The merciless rivalry between James Hunt and Niki Lauda, set against the exhilarating and dangerous world of Formula One in the 1970s, makes nail-biting viewing in Ron Howard's riveting Rush.
It was a time when racing drivers could take unnecessary risks in the pursuit of glory which resulted in at least two deaths every year.
Writer Peter Morgan, who worked with Howard on Frost/Nixon, paints an exciting and entertaining world of fast cars, sex, champagne and madmen and dreamers who were happy to face death in order to win.
He zealously traces the birth of the Hunt and Lauda rivalry which then came to an explosive head in the 1976 F1 season.
Howard combines the drama on and off the grand prix track with masterful precision. The racing scenes are breathtakingly thrilling but it is the bitter competition between the two men that takes centre stage.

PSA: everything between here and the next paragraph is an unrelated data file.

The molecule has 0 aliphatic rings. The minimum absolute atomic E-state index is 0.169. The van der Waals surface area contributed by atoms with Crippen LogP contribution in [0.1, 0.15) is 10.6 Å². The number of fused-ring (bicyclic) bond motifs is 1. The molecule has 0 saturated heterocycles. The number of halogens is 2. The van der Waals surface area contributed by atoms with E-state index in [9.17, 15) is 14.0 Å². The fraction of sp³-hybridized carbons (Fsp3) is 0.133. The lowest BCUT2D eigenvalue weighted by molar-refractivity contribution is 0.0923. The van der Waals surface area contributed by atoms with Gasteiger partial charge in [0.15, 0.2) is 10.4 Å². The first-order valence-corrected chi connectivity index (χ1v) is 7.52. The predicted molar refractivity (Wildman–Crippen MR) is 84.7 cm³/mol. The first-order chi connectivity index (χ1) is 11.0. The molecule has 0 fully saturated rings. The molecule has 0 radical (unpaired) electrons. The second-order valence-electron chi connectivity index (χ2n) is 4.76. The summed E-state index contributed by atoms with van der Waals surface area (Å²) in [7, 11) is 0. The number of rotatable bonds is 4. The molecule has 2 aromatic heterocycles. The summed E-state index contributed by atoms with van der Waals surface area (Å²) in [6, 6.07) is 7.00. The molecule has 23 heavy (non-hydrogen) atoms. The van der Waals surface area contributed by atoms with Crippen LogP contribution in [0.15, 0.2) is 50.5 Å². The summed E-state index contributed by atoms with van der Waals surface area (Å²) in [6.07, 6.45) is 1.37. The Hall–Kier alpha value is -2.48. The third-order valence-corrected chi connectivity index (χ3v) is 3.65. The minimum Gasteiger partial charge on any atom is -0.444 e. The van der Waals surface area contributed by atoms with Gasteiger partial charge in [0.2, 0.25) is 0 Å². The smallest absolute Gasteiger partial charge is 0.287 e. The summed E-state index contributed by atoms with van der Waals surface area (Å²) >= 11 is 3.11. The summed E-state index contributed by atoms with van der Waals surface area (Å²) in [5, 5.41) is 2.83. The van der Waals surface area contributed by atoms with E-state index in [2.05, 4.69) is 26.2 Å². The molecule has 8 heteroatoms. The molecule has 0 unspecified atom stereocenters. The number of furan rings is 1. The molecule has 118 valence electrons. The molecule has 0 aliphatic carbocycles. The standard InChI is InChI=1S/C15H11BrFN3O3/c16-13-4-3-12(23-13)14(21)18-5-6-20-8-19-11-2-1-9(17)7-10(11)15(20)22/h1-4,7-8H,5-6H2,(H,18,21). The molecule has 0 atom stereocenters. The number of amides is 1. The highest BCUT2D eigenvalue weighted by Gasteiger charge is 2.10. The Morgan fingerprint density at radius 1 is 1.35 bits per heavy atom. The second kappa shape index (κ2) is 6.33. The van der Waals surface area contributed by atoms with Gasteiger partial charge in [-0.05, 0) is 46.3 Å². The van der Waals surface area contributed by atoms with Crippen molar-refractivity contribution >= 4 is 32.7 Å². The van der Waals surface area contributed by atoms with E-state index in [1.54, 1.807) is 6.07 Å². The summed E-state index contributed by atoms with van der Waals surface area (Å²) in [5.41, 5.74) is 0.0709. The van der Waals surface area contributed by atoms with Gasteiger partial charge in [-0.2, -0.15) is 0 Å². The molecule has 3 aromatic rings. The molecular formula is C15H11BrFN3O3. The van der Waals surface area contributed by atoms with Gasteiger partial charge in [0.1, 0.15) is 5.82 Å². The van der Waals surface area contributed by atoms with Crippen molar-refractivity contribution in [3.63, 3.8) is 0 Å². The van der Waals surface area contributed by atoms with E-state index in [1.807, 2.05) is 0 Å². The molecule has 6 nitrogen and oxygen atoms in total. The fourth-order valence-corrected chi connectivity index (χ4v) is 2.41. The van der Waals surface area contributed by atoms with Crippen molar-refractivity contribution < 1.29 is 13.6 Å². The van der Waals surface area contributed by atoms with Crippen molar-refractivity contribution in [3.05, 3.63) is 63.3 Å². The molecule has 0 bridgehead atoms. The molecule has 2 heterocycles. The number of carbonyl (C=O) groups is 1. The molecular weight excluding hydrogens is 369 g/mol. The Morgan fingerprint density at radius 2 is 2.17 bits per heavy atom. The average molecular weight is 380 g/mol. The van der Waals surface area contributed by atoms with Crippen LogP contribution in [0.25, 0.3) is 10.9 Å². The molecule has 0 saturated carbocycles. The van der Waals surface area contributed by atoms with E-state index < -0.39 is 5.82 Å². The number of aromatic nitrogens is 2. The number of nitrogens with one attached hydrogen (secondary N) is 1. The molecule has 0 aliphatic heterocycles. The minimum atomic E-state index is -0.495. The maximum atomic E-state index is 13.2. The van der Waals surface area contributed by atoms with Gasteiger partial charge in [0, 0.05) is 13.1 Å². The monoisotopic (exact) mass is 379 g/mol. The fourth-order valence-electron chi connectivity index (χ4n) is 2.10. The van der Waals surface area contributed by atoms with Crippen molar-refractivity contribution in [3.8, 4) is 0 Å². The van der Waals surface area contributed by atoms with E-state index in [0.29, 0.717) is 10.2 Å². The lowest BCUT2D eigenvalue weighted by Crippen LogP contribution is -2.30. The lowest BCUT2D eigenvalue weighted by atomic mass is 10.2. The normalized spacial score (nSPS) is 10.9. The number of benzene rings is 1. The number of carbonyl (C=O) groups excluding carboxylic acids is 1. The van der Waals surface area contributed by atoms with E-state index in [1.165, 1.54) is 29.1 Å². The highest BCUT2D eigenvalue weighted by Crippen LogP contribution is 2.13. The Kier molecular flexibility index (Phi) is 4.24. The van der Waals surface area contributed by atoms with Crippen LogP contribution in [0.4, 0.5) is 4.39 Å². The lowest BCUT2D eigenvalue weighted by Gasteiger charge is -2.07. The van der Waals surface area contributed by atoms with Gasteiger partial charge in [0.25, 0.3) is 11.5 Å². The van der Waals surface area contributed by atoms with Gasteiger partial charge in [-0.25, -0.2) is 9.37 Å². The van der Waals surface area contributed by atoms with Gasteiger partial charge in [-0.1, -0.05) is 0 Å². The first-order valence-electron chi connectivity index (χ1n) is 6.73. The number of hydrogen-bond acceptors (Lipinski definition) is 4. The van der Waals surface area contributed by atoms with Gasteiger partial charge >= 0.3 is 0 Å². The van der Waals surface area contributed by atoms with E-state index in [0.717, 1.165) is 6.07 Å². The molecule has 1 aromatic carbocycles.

Chris Hemsworth and Daniel Bruhl are magnificent as Hunt and Lauda, personalities who were poles apart.
The charismatic Hunt was a posh, hard-drinking and smoking, fun-loving lothario while Lauda was serious, hard-working and only focused on winning.
You can't help but smile at Hemsworth's swaggering Hunt while Bruhl will move you to tears as the steely no-nonsense Lauda who returned from the brink of death solely determined to beat Hunt.
Even if you have no interest in F1 you cannot fail to be drawn in and be captivated by this compelling drama.
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